World Policy Journal begins each issue with the Big Question, where we ask a panel of experts to provide insight into the cover theme. The question for the fall 2016 History’s Ghosts issue is: What lessons from history keep being forgotten? Below, Yifat Susskind argues that American policymakers must learn from failed military interventions and support grass-roots peace building efforts instead. Click for additional commentary from the United Kingdom.
By Yifat Susskind
U.S. wars tend to be presented as protecting rights and humanitarian ideals, but this masks the destruction and suffering they inflict. A vital lesson remains unlearned: Military intervention perpetuates, rather than resolves, humanitarian crisis.
The U.S. repeatedly fails to learn this lesson as a result of “American exceptionalism”: a powerful mythology that tells us global crises demand U.S. intervention, typically by the military.
This mythology resonates throughout popular culture, offering a convenient tool for policymakers who bank on its nearly unassailable appeal. People want to act when they see suffering; Syrian President Bashar al-Assad’s bombardment of civilians and the self-styled Islamic State’s sexual enslavement of women trigger a clarion call to do something. The urge is compounded by years of reassurances that the U.S. is the “only indispensable nation.”
Policymakers exploit this impulse to generate public support for airstrikes, weapons sales, military training, and more. They recognize that other rationales are less palatable. If people were presented with the Syrian civil war as a proxy battle for influence between states, with the U.S. backing the region’s anti-democratic monarchies, the public appetite for military intervention would wane before such realpolitik.
In our failure to learn history’s lesson to avoid military intervention, we unleash destruction that sows the seeds of the next war. We minimize the suffering caused by military action, a reality apparent in the vernacular of “pinpoint accuracy” in attack targeting and “collateral damage” in civilian casualties. Policymakers present military intervention as an uncomplicated and even obvious solution to crisis. Yet, look at Iraq, still embroiled in violence more than 13 years after the U.S. declared “mission accomplished.” Or look at Libya, where U.S.-led NATO strikes created a political vacuum that destabilized an entire region.
When the Syrian crisis ends, it won’t be because the U.S. bombed the right targets. It will be thanks to a negotiated solution that addresses community needs. When the so-called Islamic State crumbles for good, it won’t be because the U.S. has taken out the right leaders. It will be when recruitment dries up as people reject the group’s extremist agenda. These conditions for lasting peace lie in the hands of local peacebuilders, many of whom are local women organizing to sustain their communities.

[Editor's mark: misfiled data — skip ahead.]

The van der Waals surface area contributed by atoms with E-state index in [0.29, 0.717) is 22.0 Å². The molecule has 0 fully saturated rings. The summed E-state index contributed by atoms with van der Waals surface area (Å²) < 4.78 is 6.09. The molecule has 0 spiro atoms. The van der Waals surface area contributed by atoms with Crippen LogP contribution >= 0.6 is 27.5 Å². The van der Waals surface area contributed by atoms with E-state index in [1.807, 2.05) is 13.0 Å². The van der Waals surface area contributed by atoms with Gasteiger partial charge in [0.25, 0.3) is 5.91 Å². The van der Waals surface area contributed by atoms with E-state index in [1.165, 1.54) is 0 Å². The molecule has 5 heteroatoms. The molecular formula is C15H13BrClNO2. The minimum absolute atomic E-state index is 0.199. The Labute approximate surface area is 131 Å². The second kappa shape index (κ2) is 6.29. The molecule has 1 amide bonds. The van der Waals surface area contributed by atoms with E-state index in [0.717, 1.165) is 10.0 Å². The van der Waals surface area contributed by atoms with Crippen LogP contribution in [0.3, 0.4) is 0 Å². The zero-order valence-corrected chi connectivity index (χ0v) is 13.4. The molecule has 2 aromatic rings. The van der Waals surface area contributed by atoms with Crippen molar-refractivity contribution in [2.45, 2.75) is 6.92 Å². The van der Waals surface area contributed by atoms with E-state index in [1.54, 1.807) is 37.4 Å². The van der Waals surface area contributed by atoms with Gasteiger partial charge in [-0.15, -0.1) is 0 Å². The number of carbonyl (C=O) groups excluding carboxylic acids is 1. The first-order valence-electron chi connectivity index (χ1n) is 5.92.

Yet U.S. policymakers pivot time and again to the easy recourse of military action. No front-running presidential candidate of either dominant party levels a serious critique. In a foreign policy speech, Hillary Clinton put forward her plans to defeat the so-called Islamic State, outlining her first step to “take out their strongholds in Iraq and Syria by intensifying the air campaign and stepping up our support for Arab and Kurdish forces on the ground.” Diplomacy came second. It’s not saying much when she appears more reasonable than her unhinged Republican opponent.
We can learn history’s lesson and re-imagine the dangerous ways U.S. policymakers have hijacked people’s urge to act. Learning the lesson to avert military intervention will not mean inaction in the face of suffering, but rather a reorientation of our impulse to do good toward humanitarian aid and in support of grass-roots peace building.
Yifat Susskind, executive director of MADRE, partners with women’s human rights activists from Latin America, the Middle East, Asia, and Africa to create programs in their communities that meet urgent needs and create lasting change. She leads MADRE’s combined strategy of community-based partnerships and international human rights advocacy.
[Photo courtesy of The U.S. Army]